One of the more notable trends in rock n’ roll was the influence of Indian music upon British Invasion bands of the mid-1960s. For me, this was a more-interesting fashion than, say, Convicted MURDERER Phil Spector’s Wall Of Sound production, which when done by him or any copiers really just was the equivalent of putting young girls in a metal garbage can and recording them singing from 1000 feet away. I also could have totally done without nearly every piece of pop music having a disco beat in the late ‘70s (and yes, Kinks and Rolling Stones, you both succumbed to this frippery, shame on you both) and the Rrrriot Gurrl years which really just supplied me with more information about Courtney Love’s crotch than I ever ever ever ever ever EVER wanted to know. Like, EVER. Eastern music inspired some very, very good records from our hungry-for-new-sounds British pals, so let’s take a trip back to listen.

Let us now thank British Imperialism, briefly, for England’s little foray into India did not just bring pasty white folks to that land, but brought lots and lots of Indian folks to Britain. Indian culture became part of the background of everyday British life. The bowler-hatted businessman was just as likely to grab a takeaway curry with his tea as some news-wrapped fish-and-chips. The flavor and traditions of Britain were rapidly changing, and music of course was part of that. Legendary sitarist Ravi Shankar, via some avid Western avant-garde jazz and classical musicians/fans, began to record and perform in Europe and New York City by the late 1950s, and Indian tunings and drones were picked up on by a few folk musicians in the UK and US around the same time. But the Brit rockers were the first to take those sounds into the hit parade in 1965.

There has always been some debate as to which group was first in releasing an Indian-influenced record, and I guess it really depends upon how strict one wishes to be with the definition. The British pop scene of 1965 was incredibly competitive, with the top artists vying to come up with new and better for the insatiable public every two or three months or so. You could say that The Yardbirds got the win by a technicality. In February of 1965, the band entered the studio to record Graham Gouldman’s song “Heart Full of Soul.” Manager Giorgio Gomelsky hired a classically-trained sitar player to play the lead riff, but in the end the band felt his performance was not quite what they wanted. This outtake of the session remained unreleased until 1984:

Jeff Beck took over, and turned his guitar into a cool razory approximation of the sitar sound, and this version of “Heart Full Of Soul” became a worldwide hit, released in June, 1965:

Ray Davies of the Kinks was also thinking about this sound at the same time, after a quick stopover in India with the band. “See My Friends” was recorded in April of 1965 using the band’s regular guitars filtered through Dave Davies’ trademarked fuzzy amp sound, and was released at the end of July the same year.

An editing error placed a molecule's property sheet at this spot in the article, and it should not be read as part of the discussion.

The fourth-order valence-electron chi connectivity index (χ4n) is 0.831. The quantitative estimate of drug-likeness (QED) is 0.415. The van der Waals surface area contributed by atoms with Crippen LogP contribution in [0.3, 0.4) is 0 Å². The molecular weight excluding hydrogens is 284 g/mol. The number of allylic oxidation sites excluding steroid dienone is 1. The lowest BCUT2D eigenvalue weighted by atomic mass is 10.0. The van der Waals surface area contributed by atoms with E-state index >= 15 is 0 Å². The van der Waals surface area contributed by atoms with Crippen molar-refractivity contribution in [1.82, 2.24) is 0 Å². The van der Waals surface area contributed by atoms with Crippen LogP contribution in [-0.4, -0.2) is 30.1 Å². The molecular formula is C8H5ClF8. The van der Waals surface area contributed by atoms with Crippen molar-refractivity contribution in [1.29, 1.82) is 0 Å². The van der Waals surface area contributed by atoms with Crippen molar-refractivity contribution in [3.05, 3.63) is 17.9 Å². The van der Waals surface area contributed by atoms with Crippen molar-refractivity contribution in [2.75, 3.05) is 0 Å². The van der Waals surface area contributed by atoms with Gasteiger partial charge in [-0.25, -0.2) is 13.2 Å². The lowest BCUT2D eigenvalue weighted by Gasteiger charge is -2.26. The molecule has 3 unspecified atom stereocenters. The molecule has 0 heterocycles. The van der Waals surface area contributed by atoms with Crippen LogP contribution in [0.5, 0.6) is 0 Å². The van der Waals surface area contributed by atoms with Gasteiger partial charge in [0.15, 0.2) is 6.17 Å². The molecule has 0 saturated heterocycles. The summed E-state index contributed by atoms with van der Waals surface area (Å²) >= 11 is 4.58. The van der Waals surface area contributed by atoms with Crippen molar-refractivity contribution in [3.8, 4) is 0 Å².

Ray Davies: "When I wrote the song, I had the sea near Bombay in mind. We stayed at a hotel by the sea, and the fishermen come up at five in the morning and they were all chanting. And we went on the beach and we got chased by a mad dog — big as a donkey" (Cott, 1969)

Also in April of 1965, the Beatles were filming their movie “Help!” in London. The basic premise to the movie is that Ringo is being chased by members of a probably-Indian pseudo-religious cult to retrieve a sacrificial ring – all in good Beatle fun, of course. There is a scene in the movie where the Beatles duck into an Indian restaurant, where a group of traditional Indian musicians are playing for the diners. It is said that George Harrison’s famous interest in Indian music began here. He purchased his own sitar soon afterwards, and played it on the Beatles’ “Norwegian Wood (This Bird Has Flown)” released in December, 1965.

And…of our big Brit bands, we have the Rolling Stones finally getting the sitar groove going with “Paint It Black” bringing the sound into 1966.

After that, “Raga Rock” was in full swing – everyone from the Turtles to the Cyrkle to BJ Thomas to Stevie Wonder, the Cowsills, the Monkees, the Lemon Pipers, the Move, well pretty much everybody. Ravi Shankar was feted at 1967’s Monterey Pop Festival, the Beatles went to India and grooved with the Maharishi Mahesh Yogi in Bangor, Wales until they got the news Brian Epstein had died and/or Ringo was fed up with a Hindu diet. By 1970 or so the Indian-pop trend was more or less over, but the influences are still felt throughout rock music today, adding a nice Eastern turn that still sounds fresh.

As my little gift to you, I give you the flip side of fresh, which is the most sour, hideous, and hilarious sitar playing ever recorded. Please to enjoy Rajput and the Sepoy’s cover of The Fifth Dimension’s “Up Up and Away.” HA HA HA HA HA HA!